What If a Hedge Fund Invests in my Family Business?
Publicly traded family firms may attract all sorts of investors from outside the family. And like other publicly traded firms, they sometimes attract activist hedge funds, whose primary purpose often is to make money quickly by disrupting the established order of doing business.
Because they typically focus on preserving the business for the next generation and keeping a huge chunk of ownership for themselves and their successors, families often take a long-term view and are cautious about taking risks. What happens if an activist investor with an “opposite” profile enters the scene? Do you get the best or worst of both worlds, particularly in relation to innovation, which benefits from both a long-term mindset and a willingness to take risks?
We investigated this intriguing question by looking at publicly traded, family-controlled firms with activist hedge funds among their investors. Unlike the family stakeholders, these funds generally focus on the short term and are very comfortable with risk.
While other researchers have studied how individual ownership types (like families) impact firm-level innovation, we don’t fully understand how multiple ownership types - e.g., families and hedge funds - interact and jointly shape innovation outcomes. This is a crucial topic to explore as institutional investors dominate today's ownership landscape across all firm types.
Few researchers have looked at how this “heterogeneous” ownership impacts a business and shapes its strategy and approach to innovation. Having several influential owners introduces more intricate dynamics, potential synergies, and possible conflicts between the goals of the family and the other investors. This could be especially true when institutional investors with conflicting priorities get involved.
Our goal was to dive into this mostly uncharted territory and provide novel insights to guide policymakers, investors, and family business managers in their pursuit of innovation and sustainable long-term growth.
Innovation vs. Risk Aversion
We wanted to explain the impact of the ownership structure on the level of radical innovation that a company pursues and realizes. Radical innovations are truly novel innovations, not just incremental improvements. They can be risky, but in the long run they generally strengthen a firm’s financial position and boost long-term performance.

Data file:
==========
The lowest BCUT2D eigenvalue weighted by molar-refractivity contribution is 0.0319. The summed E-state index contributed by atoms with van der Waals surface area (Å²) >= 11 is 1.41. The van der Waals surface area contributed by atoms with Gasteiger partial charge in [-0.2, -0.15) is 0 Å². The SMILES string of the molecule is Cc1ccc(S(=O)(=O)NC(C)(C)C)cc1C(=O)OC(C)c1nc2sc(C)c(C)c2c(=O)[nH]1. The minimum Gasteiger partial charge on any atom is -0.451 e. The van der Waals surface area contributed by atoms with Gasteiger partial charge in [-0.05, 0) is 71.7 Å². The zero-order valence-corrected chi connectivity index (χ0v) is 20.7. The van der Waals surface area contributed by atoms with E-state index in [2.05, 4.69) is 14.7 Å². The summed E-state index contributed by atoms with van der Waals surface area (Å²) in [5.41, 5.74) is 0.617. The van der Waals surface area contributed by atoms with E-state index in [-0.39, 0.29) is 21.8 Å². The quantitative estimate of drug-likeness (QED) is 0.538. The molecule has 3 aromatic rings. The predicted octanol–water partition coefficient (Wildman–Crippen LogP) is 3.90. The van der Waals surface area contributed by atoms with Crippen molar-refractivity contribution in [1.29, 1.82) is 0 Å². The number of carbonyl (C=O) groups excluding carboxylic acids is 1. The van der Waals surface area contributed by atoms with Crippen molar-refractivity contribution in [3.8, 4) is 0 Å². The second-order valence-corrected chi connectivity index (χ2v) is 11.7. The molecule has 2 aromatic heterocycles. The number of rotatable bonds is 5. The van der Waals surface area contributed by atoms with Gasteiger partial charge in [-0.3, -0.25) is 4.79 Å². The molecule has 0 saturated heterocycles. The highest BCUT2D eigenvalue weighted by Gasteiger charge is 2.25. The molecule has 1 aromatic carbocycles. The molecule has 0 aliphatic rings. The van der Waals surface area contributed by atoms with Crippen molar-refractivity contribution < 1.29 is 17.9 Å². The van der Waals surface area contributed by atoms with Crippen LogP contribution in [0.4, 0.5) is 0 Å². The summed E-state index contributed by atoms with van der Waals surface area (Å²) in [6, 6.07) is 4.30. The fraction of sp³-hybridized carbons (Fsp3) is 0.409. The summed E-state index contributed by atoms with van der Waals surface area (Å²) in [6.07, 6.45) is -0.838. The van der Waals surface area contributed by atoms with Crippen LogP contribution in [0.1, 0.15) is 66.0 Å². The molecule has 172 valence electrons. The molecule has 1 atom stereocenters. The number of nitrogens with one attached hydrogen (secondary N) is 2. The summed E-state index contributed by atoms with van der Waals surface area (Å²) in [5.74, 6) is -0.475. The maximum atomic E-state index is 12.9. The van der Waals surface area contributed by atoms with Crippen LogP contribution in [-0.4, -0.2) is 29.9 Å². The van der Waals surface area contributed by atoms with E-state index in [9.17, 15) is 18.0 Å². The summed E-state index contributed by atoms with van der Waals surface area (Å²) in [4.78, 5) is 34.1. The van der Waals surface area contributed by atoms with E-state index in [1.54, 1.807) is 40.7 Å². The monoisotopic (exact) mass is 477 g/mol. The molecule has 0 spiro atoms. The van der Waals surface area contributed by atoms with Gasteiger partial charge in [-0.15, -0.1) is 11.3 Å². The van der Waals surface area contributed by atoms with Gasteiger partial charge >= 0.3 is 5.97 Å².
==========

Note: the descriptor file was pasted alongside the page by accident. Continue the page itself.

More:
First, we suspected that firms heavily controlled by families would be hesitant to take risks, even if doing so would help them innovate and strengthen their long-term position. We thought this would be especially true at family firms listed on the stock exchange with its many external short-term pressures (e.g., financial analyst reports). So, while family owners are known to embrace a long-term strategy, we assumed that the inherent conservative risk-averse nature of family ownership would outweigh these advantages in relation to the pursuit of radical innovation among listed U.S. firms.
Second, although prior research shows that hedge funds, in general, have a positive effect on innovation outcomes (e.g., because they enhance innovation efficiency through various tactics like divesting underperforming business units and major workforce adjustments), we figured that this may not hold when they invest in family firms. Indeed, given the conflicting priorities of hedge funds (short-term and risk-seeking) and family owners (long-term and risk-avoiding), we hypothesized that a potential positive impact of hedge fund activism on innovation would not happen at family-owned firms. Instead, we proposed that the negative effect of family ownership may intensify when hedge funds are present in the firm’s ownership structure, as these hedge funds push for short-term results and thereby further undermine the family’s long-term orientation.
We conducted an extensive analysis of publicly listed U.S. firms within the S&P 1500 index spanning the years 2002 to 2009. Our study focused on exploring the relationship between a firm’s ownership structure (family ownership in combination with activist hedge funds) and its patented innovation outputs.
To gather the relevant data, we utilized data mining, automated algorithms, public databases, and additional data vendors. Next to non-family firms as a comparison group, we specifically targeted businesses where families held ownership stakes of at least 20% and were active participants in corporate matters. We obtained ownership data from publicly available records supplied by the Securities and Exchange Commission (SEC) and from the data vendor GMI Ratings.
We identified activist hedge funds by analyzing 13D filings retrieved from the SEC. This process was automated through a script designed for this purpose. To verify their activist nature, the identified funds were then cross-referenced with the SharkRepellent Database, an integral part of FactSet's comprehensive database focusing on corporate activism, takeover defense, and proxy-related matters.
To assess the firm’s degree of radical innovation, we looked at citation-weighted patents, a metric derived from data obtained from the U.S. Patent and Trademark Office (USPTO). This patent data underwent meticulous compilation, and forward citations were matched using a sophisticated matching algorithm. Measuring citations helped us identify which patents were for truly radical innovations, with greater economic and technological significance.